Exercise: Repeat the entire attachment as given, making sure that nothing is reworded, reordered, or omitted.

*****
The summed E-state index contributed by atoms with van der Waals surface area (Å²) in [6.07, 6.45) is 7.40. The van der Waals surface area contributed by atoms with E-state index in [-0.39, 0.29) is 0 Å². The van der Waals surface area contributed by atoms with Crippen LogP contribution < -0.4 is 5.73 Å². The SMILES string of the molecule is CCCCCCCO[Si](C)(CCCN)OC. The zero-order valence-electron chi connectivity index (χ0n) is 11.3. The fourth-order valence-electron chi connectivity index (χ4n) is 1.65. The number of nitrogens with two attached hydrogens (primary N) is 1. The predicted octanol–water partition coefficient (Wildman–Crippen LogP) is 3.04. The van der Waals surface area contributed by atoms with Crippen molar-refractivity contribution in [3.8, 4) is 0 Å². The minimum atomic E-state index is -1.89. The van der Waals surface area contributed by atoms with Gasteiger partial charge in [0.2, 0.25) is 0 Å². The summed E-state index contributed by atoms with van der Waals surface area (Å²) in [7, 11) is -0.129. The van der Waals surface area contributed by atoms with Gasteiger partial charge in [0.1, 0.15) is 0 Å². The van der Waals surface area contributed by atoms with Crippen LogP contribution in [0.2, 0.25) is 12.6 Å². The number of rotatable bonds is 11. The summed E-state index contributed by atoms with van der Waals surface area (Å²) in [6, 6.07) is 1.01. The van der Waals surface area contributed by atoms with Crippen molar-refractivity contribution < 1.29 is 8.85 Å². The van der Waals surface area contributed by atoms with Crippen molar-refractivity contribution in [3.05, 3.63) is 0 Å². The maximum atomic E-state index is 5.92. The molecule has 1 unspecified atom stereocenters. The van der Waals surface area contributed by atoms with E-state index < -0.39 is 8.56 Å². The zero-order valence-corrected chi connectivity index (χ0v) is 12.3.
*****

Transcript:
The summed E-state index contributed by atoms with van der Waals surface area (Å²) in [6.07, 6.45) is 7.40. The van der Waals surface area contributed by atoms with E-state index in [-0.39, 0.29) is 0 Å². The van der Waals surface area contributed by atoms with Crippen LogP contribution < -0.4 is 5.73 Å². The SMILES string of the molecule is CCCCCCCO[Si](C)(CCCN)OC. The zero-order valence-electron chi connectivity index (χ0n) is 11.3. The fourth-order valence-electron chi connectivity index (χ4n) is 1.65. The number of nitrogens with two attached hydrogens (primary N) is 1. The predicted octanol–water partition coefficient (Wildman–Crippen LogP) is 3.04. The van der Waals surface area contributed by atoms with Crippen molar-refractivity contribution in [3.8, 4) is 0 Å². The minimum atomic E-state index is -1.89. The van der Waals surface area contributed by atoms with Gasteiger partial charge in [0.2, 0.25) is 0 Å². The summed E-state index contributed by atoms with van der Waals surface area (Å²) in [7, 11) is -0.129. The van der Waals surface area contributed by atoms with Gasteiger partial charge in [0.1, 0.15) is 0 Å². The van der Waals surface area contributed by atoms with Crippen LogP contribution in [0.2, 0.25) is 12.6 Å². The number of rotatable bonds is 11. The summed E-state index contributed by atoms with van der Waals surface area (Å²) in [6, 6.07) is 1.01. The van der Waals surface area contributed by atoms with Crippen molar-refractivity contribution < 1.29 is 8.85 Å². The van der Waals surface area contributed by atoms with Crippen molar-refractivity contribution in [3.05, 3.63) is 0 Å². The maximum atomic E-state index is 5.92. The molecule has 1 unspecified atom stereocenters. The van der Waals surface area contributed by atoms with E-state index < -0.39 is 8.56 Å². The zero-order valence-corrected chi connectivity index (χ0v) is 12.3.